Chip startup Lightmatter has received an infusion of $11 million from investors to help bring the world's first silicon photonics processor for AI to market. Using technology originally developed at MIT, the company is promising "orders of magnitude performance improvements over what's feasible using existing technologies."
Ahead of the Hot Chips conference this week, photonics chip startup Lightmatter revealed the first technical details about its upcoming test chip. Unlike conventional processors and graphics cards, the test chip uses light to send signals, promising orders of magnitude higher performance and efficiency. The technology underpinning the test chip -- photonic integrated circuits -- stems from a 2017 paper coauthored by Lightmatter CEO and MIT alumnus Nicholas Harris that described a novel way to perform machine learning workloads using optical interference. Chips like the test chip, which is on track for a fall 2021 release, require only a limited amount of energy because light produces less heat than electricity. They also benefit from reduced latency and are less susceptible to changes in temperature, electromagnetic fields, and noise.
It takes an immense amount of processing power to create and operate the "AI" features we all use so often, from playlist generation to voice recognition. Lightmatter is a startup that is looking to change the way all that computation is done -- and not in a small way. The company makes photonic chips that essentially perform calculations at the speed of light, leaving transistors in the dust. It just closed an $11 million series A.
Machine-learning (ML) solutions are proliferating across a wide variety of industries, but the overwhelming majority of the commercial implementations still rely on digital logic for their solution. With the exception of in-memory computing, analog solutions mostly have been restricted to universities and attempts at neuromorphic computing. However, that's starting to change. "Everyone's looking at the fact that deep neural networks are so energy-intensive when you implement them in digital, because you've got all these multiply-and-accumulates, and they're so deep, that they can suck up enormous amounts of power," said Elias Fallon, software engineering group director for the Custom IC & PCB Group at Cadence. Some suggest we're reaching a limit with digital. "Digital architectural approaches have hit the wall to solve the deep neural network MAC (multiply-accumulate) operations," said Sumit Vishwakarma, product manager at Siemens EDA. "As the size of the DNN increases, weight access operations result in huge energy consumption." The current analog approaches aren't attempting to define an entirely new ML paradigm. "The last 50 years have all been focused on digital processing, and for good reason," said Thomas Doyle, CEO and co-founder of Aspinity.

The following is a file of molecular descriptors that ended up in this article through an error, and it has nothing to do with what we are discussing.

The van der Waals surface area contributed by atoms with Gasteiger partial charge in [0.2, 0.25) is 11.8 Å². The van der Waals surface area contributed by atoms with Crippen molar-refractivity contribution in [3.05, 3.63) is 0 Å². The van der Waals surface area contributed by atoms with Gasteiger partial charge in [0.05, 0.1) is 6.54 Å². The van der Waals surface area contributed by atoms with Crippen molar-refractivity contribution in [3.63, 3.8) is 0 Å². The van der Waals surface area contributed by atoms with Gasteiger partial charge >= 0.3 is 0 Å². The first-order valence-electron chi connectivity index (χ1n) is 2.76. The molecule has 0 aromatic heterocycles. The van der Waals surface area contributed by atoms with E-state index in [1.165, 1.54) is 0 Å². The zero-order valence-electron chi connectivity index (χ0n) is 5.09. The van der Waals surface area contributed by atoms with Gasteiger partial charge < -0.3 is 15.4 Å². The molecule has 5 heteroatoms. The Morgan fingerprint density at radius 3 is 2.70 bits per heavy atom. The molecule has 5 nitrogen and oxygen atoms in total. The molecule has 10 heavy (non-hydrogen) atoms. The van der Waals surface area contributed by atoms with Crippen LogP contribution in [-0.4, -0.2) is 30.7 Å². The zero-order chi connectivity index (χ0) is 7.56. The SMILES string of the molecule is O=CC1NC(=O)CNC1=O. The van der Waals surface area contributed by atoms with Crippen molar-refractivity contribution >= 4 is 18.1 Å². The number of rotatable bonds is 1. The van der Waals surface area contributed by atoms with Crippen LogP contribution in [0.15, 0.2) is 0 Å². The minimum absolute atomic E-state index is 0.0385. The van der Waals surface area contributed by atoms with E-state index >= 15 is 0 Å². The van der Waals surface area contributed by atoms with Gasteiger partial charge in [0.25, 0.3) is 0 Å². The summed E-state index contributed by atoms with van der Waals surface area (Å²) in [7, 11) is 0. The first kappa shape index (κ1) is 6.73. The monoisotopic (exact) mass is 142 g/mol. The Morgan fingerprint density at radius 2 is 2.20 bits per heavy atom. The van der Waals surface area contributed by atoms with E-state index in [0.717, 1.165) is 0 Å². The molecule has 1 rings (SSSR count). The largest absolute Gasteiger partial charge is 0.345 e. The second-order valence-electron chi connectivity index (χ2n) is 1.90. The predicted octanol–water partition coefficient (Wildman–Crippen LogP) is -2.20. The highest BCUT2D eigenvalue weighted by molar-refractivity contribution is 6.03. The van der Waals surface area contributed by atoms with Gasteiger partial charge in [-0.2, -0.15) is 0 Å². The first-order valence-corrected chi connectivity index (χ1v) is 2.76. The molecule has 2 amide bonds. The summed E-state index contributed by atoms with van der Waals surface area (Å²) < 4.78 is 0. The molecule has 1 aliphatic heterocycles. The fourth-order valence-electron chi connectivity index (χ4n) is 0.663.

Accelerator chips that use light rather than electrons to carry out computations promise to supercharge AI model training and inference. In theory, they could process algorithms at the speed of light -- dramatically faster than today's speediest logic-gate circuits -- but so far, light's unpredictability has foiled most attempts to emulate transistors optically. Boston-based Lightelligence, though, claims it's achieved a measure of success with its optical AI chip, which today debuts in prototype form. It says that latency is improved up to 10,000 times compared with traditional hardware, and it estimates power consumption at "orders of magnitude" lower. The technology underpinning it has its origins in a 2017 paper coauthored by CEO Yichen Shen.